It’s morning at Mandolin Aegean Bistro, and Anastasia Koutsioukis is breezing through the restaurant, gleefully greeting everyone as they begin their day’s work. She starts in the back, giving a joyful hello to the prep cooks, who wave back with knives in hand. She moves on to the bakery, where Mandolin’s resident baker is busy making the day’s pitas. After complimenting the bread’s smell she moves on to the front of the house, where she cheerfully says hi to the managers.
“It’s my favorite part of the day,” she smiles.
It’s a little like watching Belle traipse through her pastoral French village, chirping “Bonjour” to anyone who’ll listen. But the community Koutsioukis is greeting isn’t a town. It’s the world she and husband Ahmet Erkaya have built at Mandolin over 13 years, giving the city what she calls an “unofficial community center,” where people gather to break bread much like they do in the Old World.
In a city where restaurants arrive on the scene, trumpet their out-of-town pedigree, and then close just as quickly, Mandolin has become an institution — in the best way. It’s a romantic, outdoor space where the love from the Greek-Turkish couple permeates everything from the décor to the perfectly plated mezes.
“Mandolin is our love story,” Koutsioukis says. “It’s our two combined cultures coming together, and the spirit of the food we grew up eating. We were rivals culturally, but it was food that brought our families together and we found this common ground.”
It’s a touching story, but raw emotion doesn’t always translate into restaurant success. Especially when the restaurant world wasn’t one Koutsioukis even planned to be in.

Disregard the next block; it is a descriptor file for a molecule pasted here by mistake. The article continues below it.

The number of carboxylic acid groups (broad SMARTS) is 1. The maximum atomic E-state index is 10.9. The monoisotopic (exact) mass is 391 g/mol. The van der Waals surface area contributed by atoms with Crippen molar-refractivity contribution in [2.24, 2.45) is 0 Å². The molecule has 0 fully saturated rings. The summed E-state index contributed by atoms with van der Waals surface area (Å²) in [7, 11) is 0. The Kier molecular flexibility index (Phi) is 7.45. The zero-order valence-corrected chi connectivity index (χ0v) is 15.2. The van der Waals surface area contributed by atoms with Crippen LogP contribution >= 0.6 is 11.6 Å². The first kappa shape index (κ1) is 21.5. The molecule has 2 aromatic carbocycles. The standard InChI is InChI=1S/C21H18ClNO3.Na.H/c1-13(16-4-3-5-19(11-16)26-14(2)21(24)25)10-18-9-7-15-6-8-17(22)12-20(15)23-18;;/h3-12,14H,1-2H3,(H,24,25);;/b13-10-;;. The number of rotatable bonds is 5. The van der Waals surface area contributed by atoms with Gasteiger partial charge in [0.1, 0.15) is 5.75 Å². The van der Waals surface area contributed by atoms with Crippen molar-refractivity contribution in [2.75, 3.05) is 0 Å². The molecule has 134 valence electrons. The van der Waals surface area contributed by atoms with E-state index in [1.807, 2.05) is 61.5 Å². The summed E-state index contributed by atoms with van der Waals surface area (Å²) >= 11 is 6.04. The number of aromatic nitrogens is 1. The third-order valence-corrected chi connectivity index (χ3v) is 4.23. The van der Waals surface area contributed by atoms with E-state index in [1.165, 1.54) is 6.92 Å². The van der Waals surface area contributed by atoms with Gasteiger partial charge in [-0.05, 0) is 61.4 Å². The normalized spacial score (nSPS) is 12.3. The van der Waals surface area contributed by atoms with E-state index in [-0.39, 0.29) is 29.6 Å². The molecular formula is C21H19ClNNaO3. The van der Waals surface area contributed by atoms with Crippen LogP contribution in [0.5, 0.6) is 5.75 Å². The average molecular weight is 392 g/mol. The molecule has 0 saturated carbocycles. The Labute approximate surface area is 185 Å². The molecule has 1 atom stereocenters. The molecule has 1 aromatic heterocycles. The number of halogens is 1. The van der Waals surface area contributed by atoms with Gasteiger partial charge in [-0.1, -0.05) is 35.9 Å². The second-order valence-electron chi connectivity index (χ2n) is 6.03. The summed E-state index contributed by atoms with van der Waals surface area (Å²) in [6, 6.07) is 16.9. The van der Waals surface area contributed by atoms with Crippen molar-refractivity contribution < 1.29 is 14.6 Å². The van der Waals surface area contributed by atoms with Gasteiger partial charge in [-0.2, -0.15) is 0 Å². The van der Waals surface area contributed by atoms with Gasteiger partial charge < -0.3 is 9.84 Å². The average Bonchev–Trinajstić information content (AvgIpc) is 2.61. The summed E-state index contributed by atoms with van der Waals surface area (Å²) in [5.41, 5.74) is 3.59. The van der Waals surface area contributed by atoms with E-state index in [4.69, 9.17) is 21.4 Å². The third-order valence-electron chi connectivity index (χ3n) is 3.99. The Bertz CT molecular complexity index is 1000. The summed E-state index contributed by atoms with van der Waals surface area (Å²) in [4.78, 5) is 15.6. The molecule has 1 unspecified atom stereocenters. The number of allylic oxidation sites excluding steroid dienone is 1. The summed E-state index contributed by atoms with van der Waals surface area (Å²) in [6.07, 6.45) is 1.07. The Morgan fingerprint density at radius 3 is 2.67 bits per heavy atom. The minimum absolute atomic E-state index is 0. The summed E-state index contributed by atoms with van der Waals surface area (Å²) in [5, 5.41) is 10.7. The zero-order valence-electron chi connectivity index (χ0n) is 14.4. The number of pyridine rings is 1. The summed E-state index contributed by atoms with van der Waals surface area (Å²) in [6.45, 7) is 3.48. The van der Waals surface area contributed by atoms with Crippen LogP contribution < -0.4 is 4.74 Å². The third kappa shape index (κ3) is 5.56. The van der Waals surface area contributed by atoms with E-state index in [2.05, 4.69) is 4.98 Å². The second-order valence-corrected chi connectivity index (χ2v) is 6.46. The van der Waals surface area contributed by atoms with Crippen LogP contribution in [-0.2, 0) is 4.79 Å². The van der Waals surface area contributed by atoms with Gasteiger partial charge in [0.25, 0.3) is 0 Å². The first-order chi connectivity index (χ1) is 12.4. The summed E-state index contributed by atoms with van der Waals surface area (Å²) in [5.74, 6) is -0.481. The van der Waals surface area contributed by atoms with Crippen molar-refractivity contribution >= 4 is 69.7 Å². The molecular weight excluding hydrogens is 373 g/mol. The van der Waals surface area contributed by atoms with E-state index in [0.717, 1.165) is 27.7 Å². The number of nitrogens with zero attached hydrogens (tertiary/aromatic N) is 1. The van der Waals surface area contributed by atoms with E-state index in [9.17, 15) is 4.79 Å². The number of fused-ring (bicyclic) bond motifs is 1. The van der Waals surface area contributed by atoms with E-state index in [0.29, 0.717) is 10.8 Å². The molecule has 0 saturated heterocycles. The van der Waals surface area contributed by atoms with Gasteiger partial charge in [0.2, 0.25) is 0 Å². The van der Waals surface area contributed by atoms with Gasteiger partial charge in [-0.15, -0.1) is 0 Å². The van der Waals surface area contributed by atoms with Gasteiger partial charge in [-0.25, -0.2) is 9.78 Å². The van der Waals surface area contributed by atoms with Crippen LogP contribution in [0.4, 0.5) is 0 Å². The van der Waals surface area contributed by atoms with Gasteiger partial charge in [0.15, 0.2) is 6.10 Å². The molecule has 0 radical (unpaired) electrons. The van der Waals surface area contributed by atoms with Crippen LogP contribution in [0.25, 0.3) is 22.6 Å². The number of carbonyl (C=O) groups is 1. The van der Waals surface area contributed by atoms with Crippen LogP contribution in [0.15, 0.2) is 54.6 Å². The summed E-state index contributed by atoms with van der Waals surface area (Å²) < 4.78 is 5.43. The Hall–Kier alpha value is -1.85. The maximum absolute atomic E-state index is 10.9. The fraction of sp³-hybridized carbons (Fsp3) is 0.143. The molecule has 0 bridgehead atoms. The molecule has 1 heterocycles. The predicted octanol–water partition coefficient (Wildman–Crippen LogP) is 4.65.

Anastasia Koutsioukis was born to Greek immigrant parents, and grew up in Toronto experiencing the abundance of the city’s multicultural cuisines.
Her grandparents ran a Greek restaurant but discouraged their children and grandchildren from ever taking up the family business. Like many immigrants of that era, they wanted a life of education and easier work for later generations, so running a restaurant was never in Koutsioukis’ plan.
She moved to New York in the late ’90s and worked a variety of communications roles in the fashion and beauty world (anyone who’s admired the décor at Mandolin could probably have guessed). It was there she met her now-husband, and as most New Yorkers do, they began vacationing in Miami.
“We were always trying to go off the beaten path from Miami Beach,” she says. “And aside from a small handful of mom-and-pop places, there wasn’t a big local food scene at the time.”
The couple envisioned bringing a little bit of their favorite vacation spot — the Greek Islands — to Miami, creating the sort of fresh ingredient-driven fare that was severely lacking in South Florida.
“We would travel back to the Greek Islands, and we wanted to create something very similar to that,” she says. “That happy place that felt so charming, that had good food in an unpretentious setting.”
They looked in all the usual neighborhoods that were restaurant-ripe in 2009, but couldn’t find a space that fit. Then they stumbled upon the still-gritty residential enclave of Buena Vista, and a little dilapidated bungalow on NE 2nd Ave.
“I love old Florida and the architecture of old Florida, and that’s what attracted me to the place where Mandolin is,” she says. “And we were able to be the anchor and see beauty where others didn’t.”
Opening a garden restaurant in often-sweltering Miami had its detractors, especially in a neighborhood that was still only blocks from an area Koutsioukis called “Zombie Row.” But she likens opening a restaurant in Buena Vista during that time to being the first person on the dance floor. And as creativity attracts creativity, similar spots began to open.